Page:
The Impatient Pastor

The Impatient Pastor

One of the most important spiritual truths I’ve discovered over the course of a life of ministry is that a prayer for “patience” is the one prayer God almost always answers, usually in the form of offering me an immediate opportunity to exercise it. Patience, it turns out, isn’t something that God simply grants to us; it’s something God actually expects us to practice!

That’s tough, because I’m not a patient person by nature, and this means I get to practice a lot. Standing in a long queue for anything makes me vibrate with frustration, and sitting in standstill traffic often leads me to mutter non-pastoral words under my breath. I’ve had to really bear down on the patience thing in those situations, remembering that I’m not in control of everything — an ontological reality of which I need constant reminding.

The real problem, however, is when that original sin of impatience spills over into the pastorate. If we’re impatient with the little things in life, then it’s no wonder that we’re impatient when it comes to the church. Eugene Peterson calls impatience the “besetting sin” of most pastors. We have a goal and a plan in mind for the church: we’re going to fill it with people; we’re going to preach five-step plans to get people to be better Christians; and we’re going to change the world. All of these are lofty goals, but Peterson reminds us that, in reality, pastoring a church is “slow, slow work” because bringing people (and ourselves) into obedience to God takes a long time. When we lack the patience to lean in for the long haul, we are prone to take shortcuts and use any means available to boost the metrics that look good to the denomination or the church board. We might be building the church, but we’re not actually changing anyone’s life for the kingdom.

I picked up a book recently that confirmed Peterson’s assertion about impatience being one of the great sins of those who lead churches. Church historian Alan Kreider has done an intriguing study of the nature of the rapid growth of the early church in its first four centuries titled, The Patient Ferment of the Early Church. Interestingly, the catalyst for that growth had little to do with the things the church impatiently works at today: evangelism strategies, attractive and “relevant” worship services, better facilities and more programs. Instead, Kreider points out that the number-one driver of the church’s expansion had to do with patience — forming people who would be so obedient to Christ and so reflective of his character that they would be attractive to their pagan neighbors. In other words, it was all about forming the habitus of the people rather than forming larger churches.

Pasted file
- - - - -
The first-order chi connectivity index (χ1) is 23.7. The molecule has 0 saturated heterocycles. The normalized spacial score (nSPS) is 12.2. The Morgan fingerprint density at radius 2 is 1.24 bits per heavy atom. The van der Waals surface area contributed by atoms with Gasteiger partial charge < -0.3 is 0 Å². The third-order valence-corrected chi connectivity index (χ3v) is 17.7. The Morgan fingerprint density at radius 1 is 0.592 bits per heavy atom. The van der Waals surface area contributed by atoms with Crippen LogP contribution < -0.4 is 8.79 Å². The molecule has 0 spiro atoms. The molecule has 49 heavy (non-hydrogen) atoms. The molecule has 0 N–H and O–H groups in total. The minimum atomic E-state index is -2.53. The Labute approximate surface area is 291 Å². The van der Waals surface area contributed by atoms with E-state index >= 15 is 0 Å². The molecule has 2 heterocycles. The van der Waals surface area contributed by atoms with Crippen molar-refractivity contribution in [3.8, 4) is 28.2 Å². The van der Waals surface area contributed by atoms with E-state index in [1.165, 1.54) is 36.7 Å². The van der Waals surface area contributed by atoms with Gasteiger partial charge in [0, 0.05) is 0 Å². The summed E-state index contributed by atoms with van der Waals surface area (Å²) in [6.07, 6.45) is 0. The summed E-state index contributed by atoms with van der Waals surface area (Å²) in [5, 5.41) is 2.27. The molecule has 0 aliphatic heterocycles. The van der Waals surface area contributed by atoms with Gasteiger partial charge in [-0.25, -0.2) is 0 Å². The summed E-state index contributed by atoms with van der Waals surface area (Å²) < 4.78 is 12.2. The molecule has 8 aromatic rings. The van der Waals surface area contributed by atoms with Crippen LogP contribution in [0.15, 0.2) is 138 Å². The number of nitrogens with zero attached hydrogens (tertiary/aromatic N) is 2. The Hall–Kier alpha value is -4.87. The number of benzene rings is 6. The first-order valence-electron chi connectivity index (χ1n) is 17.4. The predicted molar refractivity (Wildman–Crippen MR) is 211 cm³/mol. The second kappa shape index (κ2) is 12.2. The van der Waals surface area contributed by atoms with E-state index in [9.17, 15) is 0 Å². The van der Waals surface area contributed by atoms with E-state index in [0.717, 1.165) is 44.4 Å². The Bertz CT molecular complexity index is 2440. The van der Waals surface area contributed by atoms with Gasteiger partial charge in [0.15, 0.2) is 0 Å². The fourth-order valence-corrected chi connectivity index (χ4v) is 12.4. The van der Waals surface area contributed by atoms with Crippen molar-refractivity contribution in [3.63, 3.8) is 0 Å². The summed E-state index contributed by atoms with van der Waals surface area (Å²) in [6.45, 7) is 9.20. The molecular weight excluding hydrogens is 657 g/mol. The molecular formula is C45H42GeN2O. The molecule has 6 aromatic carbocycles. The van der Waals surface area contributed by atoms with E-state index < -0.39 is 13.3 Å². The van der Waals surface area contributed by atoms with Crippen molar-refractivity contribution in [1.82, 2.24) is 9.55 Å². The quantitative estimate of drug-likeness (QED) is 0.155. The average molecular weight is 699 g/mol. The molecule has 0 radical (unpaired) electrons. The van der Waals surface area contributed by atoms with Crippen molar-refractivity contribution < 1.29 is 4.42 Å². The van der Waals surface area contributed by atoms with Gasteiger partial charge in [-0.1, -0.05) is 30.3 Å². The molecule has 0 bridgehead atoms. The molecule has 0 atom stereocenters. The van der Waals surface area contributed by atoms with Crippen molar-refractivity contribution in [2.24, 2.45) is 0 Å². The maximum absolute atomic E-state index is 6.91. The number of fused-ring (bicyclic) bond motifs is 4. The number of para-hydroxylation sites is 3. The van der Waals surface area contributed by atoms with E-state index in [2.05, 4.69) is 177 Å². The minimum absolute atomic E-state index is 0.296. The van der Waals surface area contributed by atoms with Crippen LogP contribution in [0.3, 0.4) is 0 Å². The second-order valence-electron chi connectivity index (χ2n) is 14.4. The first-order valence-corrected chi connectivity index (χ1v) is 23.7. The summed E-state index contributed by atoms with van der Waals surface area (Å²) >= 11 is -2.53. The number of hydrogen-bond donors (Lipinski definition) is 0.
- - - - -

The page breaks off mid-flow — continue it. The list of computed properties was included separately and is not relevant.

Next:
Imagine a church, for example, where outsiders were not permitted to attend the church’s worship services or the Eucharist until they had undergone three years of catechism and mentoring by an experienced, spiritually mature Christian sponsor. So much for “relevant” worship! Evangelism wasn’t about knocking on doors or having a better website, but rather about these intentionally formed Christians living in close proximity to others and demonstrating the Christian life in such a way that their neighbors were intrigued. Church leaders didn’t focus so much on imparting knowledge about the Bible and theology to their people, but, rather, were concerned about whether their people were actually living in the way of Christ. It wasn’t about counting the number of people in the church as much as it was counting how much Christ had gotten into the church’s people.

Our church leadership ancestors were a patient lot, and it was their patient work with people over a long period of time that influenced the culture around them. After Constantine, however, the church began to adopt the impatient strategies and metrics of the secular world, and the exponential growth that characterized the early church began to slow as people and their leaders became more enamored with volume than vitality. Today, the world looks at the church and doesn’t see much difference between themselves and us. Our impatience has led us to irrelevance.

It’s time for us to pray for patience again, and not be afraid to exercise it when it comes to leading our churches. Are you preaching in a way that’s less about information than it is about transformation? Is your ministry designed to look more like a marathon than a sprint? Are you caring more about growing Christian character in your people than you are about the number of people in your pews? In a world where Christianity is being pushed to the margins, we have an opportunity to re-adopt the patient strategy of the early church again. We can learn to be patient pastors who are in it for the long haul.

It just takes practice!

Source: Kreider, Alan. The Patient Ferment of the Early Church: The Improbable Rise of Christianity in the Roman Empire. Grand Rapids: Baker Academic, 2016.

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Bob Kaylor

Bob Kaylor is the lead Pastor of Tri-Lakes United Methodist Church in Monument, Colorado. He is also a clergy transitions guru, Wesleyan theology aficionado, historian, drummer, husband, dad and the author of "Your Best Move: Effective Leadership Transition for the Local Church."

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